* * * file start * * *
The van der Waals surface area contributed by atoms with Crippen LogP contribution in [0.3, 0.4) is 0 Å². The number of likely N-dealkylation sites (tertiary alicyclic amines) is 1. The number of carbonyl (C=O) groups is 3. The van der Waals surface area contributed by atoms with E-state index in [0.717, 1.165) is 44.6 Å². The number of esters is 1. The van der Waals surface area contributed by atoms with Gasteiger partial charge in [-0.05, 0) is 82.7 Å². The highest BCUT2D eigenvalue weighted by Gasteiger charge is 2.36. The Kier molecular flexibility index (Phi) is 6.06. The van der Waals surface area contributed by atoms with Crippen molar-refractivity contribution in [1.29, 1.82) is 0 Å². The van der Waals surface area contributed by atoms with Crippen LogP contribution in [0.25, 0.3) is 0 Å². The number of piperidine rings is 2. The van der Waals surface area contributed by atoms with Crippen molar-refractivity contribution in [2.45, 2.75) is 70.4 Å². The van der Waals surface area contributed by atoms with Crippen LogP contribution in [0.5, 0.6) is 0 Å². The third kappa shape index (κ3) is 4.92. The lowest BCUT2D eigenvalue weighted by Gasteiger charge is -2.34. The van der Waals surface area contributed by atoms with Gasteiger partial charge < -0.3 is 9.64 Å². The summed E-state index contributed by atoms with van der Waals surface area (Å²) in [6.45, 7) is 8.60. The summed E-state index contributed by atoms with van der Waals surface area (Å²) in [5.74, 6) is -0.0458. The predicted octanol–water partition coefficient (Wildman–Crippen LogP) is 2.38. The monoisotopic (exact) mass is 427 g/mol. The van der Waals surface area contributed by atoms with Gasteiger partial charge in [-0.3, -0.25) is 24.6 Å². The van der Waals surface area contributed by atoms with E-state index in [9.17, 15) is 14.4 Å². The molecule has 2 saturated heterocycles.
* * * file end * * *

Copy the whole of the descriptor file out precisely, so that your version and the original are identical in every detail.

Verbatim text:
The van der Waals surface area contributed by atoms with Crippen LogP contribution in [0.3, 0.4) is 0 Å². The number of likely N-dealkylation sites (tertiary alicyclic amines) is 1. The number of carbonyl (C=O) groups is 3. The van der Waals surface area contributed by atoms with E-state index in [0.717, 1.165) is 44.6 Å². The number of esters is 1. The van der Waals surface area contributed by atoms with Gasteiger partial charge in [-0.05, 0) is 82.7 Å². The highest BCUT2D eigenvalue weighted by Gasteiger charge is 2.36. The Kier molecular flexibility index (Phi) is 6.06. The van der Waals surface area contributed by atoms with Crippen molar-refractivity contribution in [1.29, 1.82) is 0 Å². The van der Waals surface area contributed by atoms with Crippen LogP contribution in [0.25, 0.3) is 0 Å². The number of piperidine rings is 2. The van der Waals surface area contributed by atoms with Crippen molar-refractivity contribution in [2.45, 2.75) is 70.4 Å². The van der Waals surface area contributed by atoms with Crippen LogP contribution in [0.5, 0.6) is 0 Å². The third kappa shape index (κ3) is 4.92. The lowest BCUT2D eigenvalue weighted by Gasteiger charge is -2.34. The van der Waals surface area contributed by atoms with Gasteiger partial charge < -0.3 is 9.64 Å². The summed E-state index contributed by atoms with van der Waals surface area (Å²) in [6.45, 7) is 8.60. The summed E-state index contributed by atoms with van der Waals surface area (Å²) in [5.74, 6) is -0.0458. The predicted octanol–water partition coefficient (Wildman–Crippen LogP) is 2.38. The monoisotopic (exact) mass is 427 g/mol. The van der Waals surface area contributed by atoms with Gasteiger partial charge in [-0.3, -0.25) is 24.6 Å². The van der Waals surface area contributed by atoms with E-state index in [9.17, 15) is 14.4 Å². The molecule has 2 saturated heterocycles.